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- Navigating Tough Choices in Government Cloud Computing
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- Satellite Communications: Acquiring SATCOM in Tight Times
- Targeting Advanced Threats: Proven Methods from Detection through Remediation
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- Value of Health IT
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Search Tags: Pentagon & Beyond
Last year we reported that a longtime adviser to the U.S. Director of National Intelligence had resigned after the government learned he had worked since 2010 as a paid consultant for a Chinese technology. That company Huawei Technologies Ltd.is viewed by some as an espionage threat to the U.S. After inquiring with U.S. intelligence officials, it turns out that Theodore H. Moran, a respected expert on China's international investment and professor at Georgetown University, while listed as an advisor, has never even met DNI James Clapper."
Tags: DoD ,
Secretary of Defense Chuck Hagel has spoken to Russian Minister of Defense Sergey Shoygu to discuss recent events in Russia. He offered his condolences for the recent terrorist attacks in Volgograd, saying the United States stands with the Russian people against terrorism. He also assured Minister Shoygu that the United States stands ready to provide security assistance to Russia for the Winter Olympics in Sochi, if requested.
If you serve the US military in places like Afghanistan and Iraq, you'll get imminent danger pay. But Bahrain, which is headquarters to the U.S. Fifth Fleet, Kuwait, Qatar, Saudi Arabia, Oman, the United Arab Emirates, Kyrgyzstan and Uzbekistan have been removed from that list. Lt. Col Steve Warren, Pentagon spokesman said the decision to drop more than 20 locales from the list followed a regular review and was not budget-driven.
China's says the U.S. should not have sent the last three Uighur Chinese inmates at the Guantanamo Bay detention center to Slovakia. The Chinese government claims they are terrorists. A spokesman says they are members of the East Turkestan Islamic Movement, which Beijing labels a terrorist group and not only threaten China's security, but other countries as well.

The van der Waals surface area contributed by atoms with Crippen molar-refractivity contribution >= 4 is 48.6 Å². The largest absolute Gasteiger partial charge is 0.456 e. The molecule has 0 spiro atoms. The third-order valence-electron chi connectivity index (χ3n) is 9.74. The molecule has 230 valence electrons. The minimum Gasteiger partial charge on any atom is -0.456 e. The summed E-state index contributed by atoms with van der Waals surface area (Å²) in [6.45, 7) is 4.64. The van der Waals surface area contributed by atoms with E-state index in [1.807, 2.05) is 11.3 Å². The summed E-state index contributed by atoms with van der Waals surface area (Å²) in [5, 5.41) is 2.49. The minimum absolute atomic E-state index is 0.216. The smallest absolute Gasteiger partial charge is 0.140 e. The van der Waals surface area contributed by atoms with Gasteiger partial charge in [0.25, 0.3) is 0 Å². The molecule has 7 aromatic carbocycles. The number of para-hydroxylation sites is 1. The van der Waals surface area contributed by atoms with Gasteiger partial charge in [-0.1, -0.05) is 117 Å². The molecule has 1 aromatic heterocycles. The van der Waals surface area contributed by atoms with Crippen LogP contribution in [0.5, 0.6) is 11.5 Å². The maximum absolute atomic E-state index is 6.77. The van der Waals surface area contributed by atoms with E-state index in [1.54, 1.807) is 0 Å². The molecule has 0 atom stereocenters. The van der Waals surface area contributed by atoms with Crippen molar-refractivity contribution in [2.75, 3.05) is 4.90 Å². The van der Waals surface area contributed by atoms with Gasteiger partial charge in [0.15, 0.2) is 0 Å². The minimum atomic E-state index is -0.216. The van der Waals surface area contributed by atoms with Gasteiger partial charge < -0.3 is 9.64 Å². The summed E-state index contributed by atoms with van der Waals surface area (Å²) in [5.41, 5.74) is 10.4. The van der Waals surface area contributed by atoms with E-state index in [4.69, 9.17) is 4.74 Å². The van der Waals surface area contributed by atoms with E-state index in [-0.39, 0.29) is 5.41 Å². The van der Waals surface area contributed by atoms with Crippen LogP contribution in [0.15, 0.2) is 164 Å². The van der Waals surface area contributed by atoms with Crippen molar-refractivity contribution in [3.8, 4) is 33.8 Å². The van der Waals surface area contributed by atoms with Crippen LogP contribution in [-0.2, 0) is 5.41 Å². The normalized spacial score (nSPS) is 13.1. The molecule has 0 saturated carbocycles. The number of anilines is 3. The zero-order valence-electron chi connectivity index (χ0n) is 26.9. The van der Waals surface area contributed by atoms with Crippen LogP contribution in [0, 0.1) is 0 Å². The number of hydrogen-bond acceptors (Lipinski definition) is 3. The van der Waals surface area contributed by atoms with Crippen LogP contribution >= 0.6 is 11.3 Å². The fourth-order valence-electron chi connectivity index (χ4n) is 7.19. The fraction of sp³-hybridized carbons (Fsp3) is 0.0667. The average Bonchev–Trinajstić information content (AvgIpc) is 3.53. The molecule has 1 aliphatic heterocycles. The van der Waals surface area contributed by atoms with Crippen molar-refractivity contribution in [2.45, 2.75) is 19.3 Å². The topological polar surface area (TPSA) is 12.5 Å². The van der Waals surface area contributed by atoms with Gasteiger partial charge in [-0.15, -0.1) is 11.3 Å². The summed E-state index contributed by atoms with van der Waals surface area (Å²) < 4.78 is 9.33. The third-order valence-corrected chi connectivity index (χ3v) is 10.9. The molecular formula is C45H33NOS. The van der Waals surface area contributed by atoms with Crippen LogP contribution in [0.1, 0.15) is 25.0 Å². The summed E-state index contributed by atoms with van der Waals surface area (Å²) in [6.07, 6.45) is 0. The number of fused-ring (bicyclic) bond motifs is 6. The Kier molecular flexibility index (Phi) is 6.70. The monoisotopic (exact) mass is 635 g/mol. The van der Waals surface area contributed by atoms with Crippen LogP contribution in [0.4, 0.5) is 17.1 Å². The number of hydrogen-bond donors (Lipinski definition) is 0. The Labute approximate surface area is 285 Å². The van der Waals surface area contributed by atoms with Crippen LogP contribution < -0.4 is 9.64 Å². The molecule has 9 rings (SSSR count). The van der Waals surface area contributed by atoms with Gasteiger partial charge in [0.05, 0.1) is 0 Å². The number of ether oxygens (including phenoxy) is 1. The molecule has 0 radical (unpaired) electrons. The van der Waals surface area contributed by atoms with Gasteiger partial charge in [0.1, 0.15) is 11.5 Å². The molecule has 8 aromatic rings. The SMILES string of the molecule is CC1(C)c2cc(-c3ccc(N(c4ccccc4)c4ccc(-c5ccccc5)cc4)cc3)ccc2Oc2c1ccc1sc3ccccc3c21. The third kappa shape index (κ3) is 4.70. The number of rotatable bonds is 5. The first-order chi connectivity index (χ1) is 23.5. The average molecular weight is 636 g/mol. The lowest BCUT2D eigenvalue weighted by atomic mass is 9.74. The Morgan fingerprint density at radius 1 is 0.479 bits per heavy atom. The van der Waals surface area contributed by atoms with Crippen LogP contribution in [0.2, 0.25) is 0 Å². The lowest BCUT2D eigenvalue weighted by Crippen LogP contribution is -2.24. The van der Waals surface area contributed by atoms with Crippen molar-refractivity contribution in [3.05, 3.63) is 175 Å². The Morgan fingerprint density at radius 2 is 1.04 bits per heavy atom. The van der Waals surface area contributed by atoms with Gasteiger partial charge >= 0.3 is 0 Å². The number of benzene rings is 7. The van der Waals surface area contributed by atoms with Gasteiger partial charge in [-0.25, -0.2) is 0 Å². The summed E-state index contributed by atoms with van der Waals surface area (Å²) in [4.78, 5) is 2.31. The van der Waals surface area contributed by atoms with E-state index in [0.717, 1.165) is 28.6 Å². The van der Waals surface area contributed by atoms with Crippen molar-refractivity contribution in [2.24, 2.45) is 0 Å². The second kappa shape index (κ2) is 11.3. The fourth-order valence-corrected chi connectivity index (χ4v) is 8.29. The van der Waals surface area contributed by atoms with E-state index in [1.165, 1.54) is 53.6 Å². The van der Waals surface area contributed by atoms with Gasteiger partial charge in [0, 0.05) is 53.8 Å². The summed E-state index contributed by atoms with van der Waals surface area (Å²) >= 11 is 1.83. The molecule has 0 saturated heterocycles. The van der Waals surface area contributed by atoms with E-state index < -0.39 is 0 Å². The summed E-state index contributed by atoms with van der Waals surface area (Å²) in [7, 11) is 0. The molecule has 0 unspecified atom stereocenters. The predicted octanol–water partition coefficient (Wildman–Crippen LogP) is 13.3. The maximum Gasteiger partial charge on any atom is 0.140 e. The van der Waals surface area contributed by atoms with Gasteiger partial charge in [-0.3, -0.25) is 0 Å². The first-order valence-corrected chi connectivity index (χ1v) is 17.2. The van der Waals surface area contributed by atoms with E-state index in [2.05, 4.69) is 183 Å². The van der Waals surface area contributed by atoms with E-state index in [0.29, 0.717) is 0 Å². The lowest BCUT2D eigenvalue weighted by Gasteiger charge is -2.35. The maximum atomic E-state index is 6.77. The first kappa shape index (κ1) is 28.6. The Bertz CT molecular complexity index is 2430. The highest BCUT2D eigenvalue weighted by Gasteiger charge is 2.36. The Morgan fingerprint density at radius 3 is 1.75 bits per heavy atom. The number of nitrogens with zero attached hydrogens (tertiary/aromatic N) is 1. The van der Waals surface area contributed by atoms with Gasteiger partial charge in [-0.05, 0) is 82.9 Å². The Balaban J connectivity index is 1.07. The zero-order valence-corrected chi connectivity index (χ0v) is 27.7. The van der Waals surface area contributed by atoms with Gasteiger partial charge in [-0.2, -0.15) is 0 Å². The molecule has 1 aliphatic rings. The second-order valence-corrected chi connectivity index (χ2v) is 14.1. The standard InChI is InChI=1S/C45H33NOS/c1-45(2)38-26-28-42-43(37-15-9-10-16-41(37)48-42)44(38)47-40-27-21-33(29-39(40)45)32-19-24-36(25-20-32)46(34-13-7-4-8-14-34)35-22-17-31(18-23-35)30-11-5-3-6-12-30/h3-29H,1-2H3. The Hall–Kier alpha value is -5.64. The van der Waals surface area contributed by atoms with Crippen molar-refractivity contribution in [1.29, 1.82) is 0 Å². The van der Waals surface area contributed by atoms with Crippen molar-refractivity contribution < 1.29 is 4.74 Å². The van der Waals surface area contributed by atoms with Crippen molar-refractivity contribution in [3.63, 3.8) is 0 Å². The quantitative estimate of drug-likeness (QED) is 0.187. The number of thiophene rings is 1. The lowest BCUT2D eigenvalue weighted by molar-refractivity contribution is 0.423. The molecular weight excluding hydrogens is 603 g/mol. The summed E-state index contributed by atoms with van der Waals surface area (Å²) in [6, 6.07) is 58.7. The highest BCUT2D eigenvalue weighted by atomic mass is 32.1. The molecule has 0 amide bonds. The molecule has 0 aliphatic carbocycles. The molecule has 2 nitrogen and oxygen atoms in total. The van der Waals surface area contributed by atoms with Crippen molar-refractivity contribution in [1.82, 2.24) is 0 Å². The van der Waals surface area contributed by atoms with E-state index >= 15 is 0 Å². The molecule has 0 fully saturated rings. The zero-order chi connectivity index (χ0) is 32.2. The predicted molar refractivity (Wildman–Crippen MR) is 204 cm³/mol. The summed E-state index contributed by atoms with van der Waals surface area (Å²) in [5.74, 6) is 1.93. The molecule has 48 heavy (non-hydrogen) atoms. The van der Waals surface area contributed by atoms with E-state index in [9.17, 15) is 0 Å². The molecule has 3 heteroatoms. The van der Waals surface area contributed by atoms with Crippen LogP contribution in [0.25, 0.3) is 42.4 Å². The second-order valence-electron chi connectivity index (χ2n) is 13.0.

The Department of Defense has released the names of those who died when their Black Hawk UH-60 went down Tuesday during a mission. Five U.S. soldiers based at Fort Riley, Kan., and one based in Europe were killed in a helicopter crash this week in southern Afghanistan, Army officials said Thursday. The five Fort Riley soldiers were identified as Chief Warrant Officer 2 Randy L. Billings, 34, of Heavener, Okla.; Chief Warrant Officer 2 Joshua B. Silverman, 35, of Scottsdale, Ariz.; Sgt. Peter C. Bohler, 29, of Willow Spring, N.C.; Sgt. 1st Class Omar W. Forde, 28, of Marietta, Ga.; and Spc. Terry K.D. Gordon, 22, of Shubuta, Miss. A sixth soldier, based in Vilseck, Germany, was identified as Staff Sgt. Jesse L. Williams, 30, of Elkhart, Ind. One soldier survived the crash.
Russia is developing a new intercontinental ballistic missile mounted on a railway car. Government officials say their stated goal is to counterbalance U.S. weapons in the pipeline. Col. Gen. Sergei Karakayev, the chief of the military's Strategic Missile Forces, told Russian news agencies that the new weapon will be much easier to camouflage than its predecessor. The Soviet-designed railway missiles were dismantled in 2005. So what does this mean for the Cold War? Many say it never ended.
Two Guantanamo Bay prisoners have been sent back Saudi Arabia. U.S. officials say 35-year-old Saad Muhammad Husayn Qahtani and 48-year-old Hamood Abdulla Hamood were transferred after a security review. Neither man had been charged with a crime. U.S. records show both were suspected members of al-Qaida and were considered to be at high risk of rejoining the terror group if released.
Terry Lee Loewen, a 58-year-old avionics technician allegedly spent months studying the layout of the Mid-Continent Regional Airport in Wichita, Kansas. The FBI says he was looking at flight patterns and other details as he planned a suicide car-bomb attack. The FBI says he developed a plan with other conspirators and Loewen, who lives in Wichita had been under surveillance for 6 months and was planning the attack to support al Qaida.
Defense Secretary Chuck Hagel said Thursday that the U.S. will continue to support the moderate opposition in Syria, but non-lethal aid will be suspended until the U.S. can get a clear assessment on the status of warehouses of military equipment that may have been seized by extremist Islamic militants. The U.S. and Britain suspended the aid after opposition fighters from conservative Islamic rebel brigades seized warehouses containing U.S. military gear that was intended for the main Western-backed moderate rebel group.
The U.S. Army Space and Missile Defense Command/Army Forces Strategic Command (USASMDC/ARSTRAT) for the first time used a vehicle mounted high energy laser to successfully engage more than 90 mortar rounds and several unmanned aerial vehicles (UAVs) in flight. This occurred during multiple test events of the Army High Energy Laser Mobile Demonstrator (HEL MD) conducted between November 18 and December 10 at the High Energy Laser Systems Test Facility, White Sands Missile Range, N.M.